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College Football Bowl Preview – Part 1: Football For Diehard Fans 4

Posted on December 17, 2015 by Jim Hurley
Bronco Mendenhall will be on the BYU sidelines for the final time during their bowl game against Utah.

Bronco Mendenhall will be on the BYU sidelines for the final time during their bowl game against Utah.

The college football bowl season kicks off this Saturday afternoon. Many of you will wager on these games and even more will enter recreational pools where you have to pick every game. If you’ve looked at the early schedule, you know there’s a lot of teams only the most diehard of fans and those of us in the business of handicapping are familiar with in detail.

To redress that, I’ve compiled a little “tale of the tape” on the nine bowl games that will between December 19-23. This is by no means a complete look at each game. What it will do is give you a basic statistical snapshot of how each team looks at what it does well. Each listing includes…

*The basics of W-L record and most importantly, strength of schedule. The latter has to be a significant factor in how you weigh every other piece of data. Some of us rely on complex computer models to do it, others just keep it in the back of their mind. Just make sure you keep it in mind.

*Each team’s national ranking on offense and defense, as measured by points allowed.

*The basic stats of each team’s quarterback—their completion percentage, yards-per-attempt and TD/INT ratio.

*A notable player on the team besides the quarterback—usually an elite running back or defensive playmaker, and occasionally a wide receiver.

If you just want to enjoy the bowls on TV and in a pool, this will do it for you. If you want to bet the bowls, this is one small step to get started on handicapping the array of personnel matchups and intangibles that are involved at this great time for college football.

Arizona (-11.5) New Mexico, Saturday, December 19, 2 PM ET
New Mexico
Record/SOS: 117th
Offense: 61st
Defense: 66th
QB: Lamar Jordan (53%, 8.3 YPA, 4/6), Austin Apodaca (51%, 6.5 YPA, 1/5)
Other: Dakota Cox (LB, 9.5 Tackles For Loss)

Arizona
Record/SOS:  56th
Offense: 19th
Defense: 107th
QB: Anu Solomon (63%, 7.6 YPA, 18/4)
Other: Scooby Wright (LB, one of best players in country but hindered by injuries this year)

Comment: The health of Wright, currently listed as questionable is a huge factor in this game. Also keep an eye on Solomon who’s had injury problems of his own this year. From a stylistic standpoint, this is a classic battle between a run-heavy offense in New Mexico and a pass-happy attack with Arizona and Rich Rodriguez. Note that the game is played on New Mexico’s home field and a key factor for handicappers will be weighing that—along with Arizona’s disastrous showing in last year’s Fiesta Bowl against Boise State—against the obvious strength of conference factor that works in the Wildcats favor.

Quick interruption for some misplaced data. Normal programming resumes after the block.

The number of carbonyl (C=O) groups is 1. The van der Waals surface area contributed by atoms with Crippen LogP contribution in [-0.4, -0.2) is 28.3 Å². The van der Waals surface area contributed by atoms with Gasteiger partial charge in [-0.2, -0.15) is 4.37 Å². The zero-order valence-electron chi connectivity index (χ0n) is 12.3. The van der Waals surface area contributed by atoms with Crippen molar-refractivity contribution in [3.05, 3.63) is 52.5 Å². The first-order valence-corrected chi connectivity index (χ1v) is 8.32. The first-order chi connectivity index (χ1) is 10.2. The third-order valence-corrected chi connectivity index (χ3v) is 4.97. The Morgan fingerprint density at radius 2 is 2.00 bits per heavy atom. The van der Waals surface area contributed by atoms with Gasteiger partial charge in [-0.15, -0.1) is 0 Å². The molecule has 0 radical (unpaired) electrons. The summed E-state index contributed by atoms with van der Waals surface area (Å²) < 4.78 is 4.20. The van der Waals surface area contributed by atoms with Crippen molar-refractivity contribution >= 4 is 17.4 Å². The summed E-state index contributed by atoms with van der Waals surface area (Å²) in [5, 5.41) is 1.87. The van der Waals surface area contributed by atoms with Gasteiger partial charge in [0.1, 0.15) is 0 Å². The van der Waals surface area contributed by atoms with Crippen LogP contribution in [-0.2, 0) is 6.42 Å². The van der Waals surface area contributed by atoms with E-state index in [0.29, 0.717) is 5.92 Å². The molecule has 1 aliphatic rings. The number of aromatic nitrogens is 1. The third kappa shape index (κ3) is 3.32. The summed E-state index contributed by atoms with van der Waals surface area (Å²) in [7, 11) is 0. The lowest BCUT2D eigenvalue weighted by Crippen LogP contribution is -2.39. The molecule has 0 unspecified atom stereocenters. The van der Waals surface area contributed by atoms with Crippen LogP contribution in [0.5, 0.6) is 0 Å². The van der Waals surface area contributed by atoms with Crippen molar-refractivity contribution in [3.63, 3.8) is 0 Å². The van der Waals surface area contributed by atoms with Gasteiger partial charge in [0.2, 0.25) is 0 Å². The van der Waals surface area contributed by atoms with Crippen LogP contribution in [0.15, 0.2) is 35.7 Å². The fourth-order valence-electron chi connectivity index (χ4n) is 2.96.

Utah (-3) BYU, Saturday, December 19, 3:30 PM ET
Utah
Record/SOS: 9-3/32nd
Offense: 57th
Defense: 3rd
QB: Travis Wilson (62%, 6.8 YPA, 13/10)
Other: Gionni Paul (LB, 12.5 Tackles For Loss)

BYU
Record/SOS: 9-3/72nd
Offense: 34th
Defense: 31st
QB: Tanner Mangum (62%, 7.9 YPA, 21/7)
Other: Bronso Kafusi (LB/DL goes 6’7”, 15.5 Tackles For Loss)

Comment: Take note that BYU’s strength of schedule ranks pretty low at 72nd. The Cougars played a brutal early slate with four tough games right out of the gate and it drew national attention. That’s because, as an independent, they had to frontload the schedule with teams going into conference games. If that was the last you heard of BYU, don’t be under any illusions about the overall quality of their slate. Also note that Utah’s star running back Devontae Booker missed the end of the regular season and will miss this game as well. BYU is undergoing a coaching change with Bronco Mendenhall leaving for Virginia. Read the rest of this entry →

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    • Paul Warfield: The Perfect Receiver
      December 10, 2018 | 3:36 pm

      Warfield-DolphinsThe Sports Then and Now Vintage Athlete of the Month was perfection personified as a wide receiver during his NFL career.

      Known for his fluid movement, grace and jumping ability during his 13 year NFL career, Paul Warfield was an eight-time Pro Bowl selection and key performer for the Miami Dolphins during their 17-0 campaign in 1972.

      Because the role of the wide receiver has changed so much and today’s star receivers get the ball thrown to them so many more times than in the pre-1978 era, Warfield is often overlooked when discussing all-time greats.

      But, think about this. Warfield averaged 20.1 yards per catch for his career (427 receptions, 8,565 yards) and 19.9% of his receptions went for touchdowns (85). By comparison, Julio Jones has averaged 15.5 yards per catch for his career and a touchdown in 6.9% of his receptions (46 TDs in 669 catches). Antonio Brown averages 13.4 ypc and a TD in 8.7% (70 of 804) of his receptions. Terrell Owens averaged 14.8 ypc and a TD in 14.2% of his receptions. Even Jerry Rice, considered the greatest receiver of all-time, averaged only 14.8 ypc and a TD in 12.7% of his catches.

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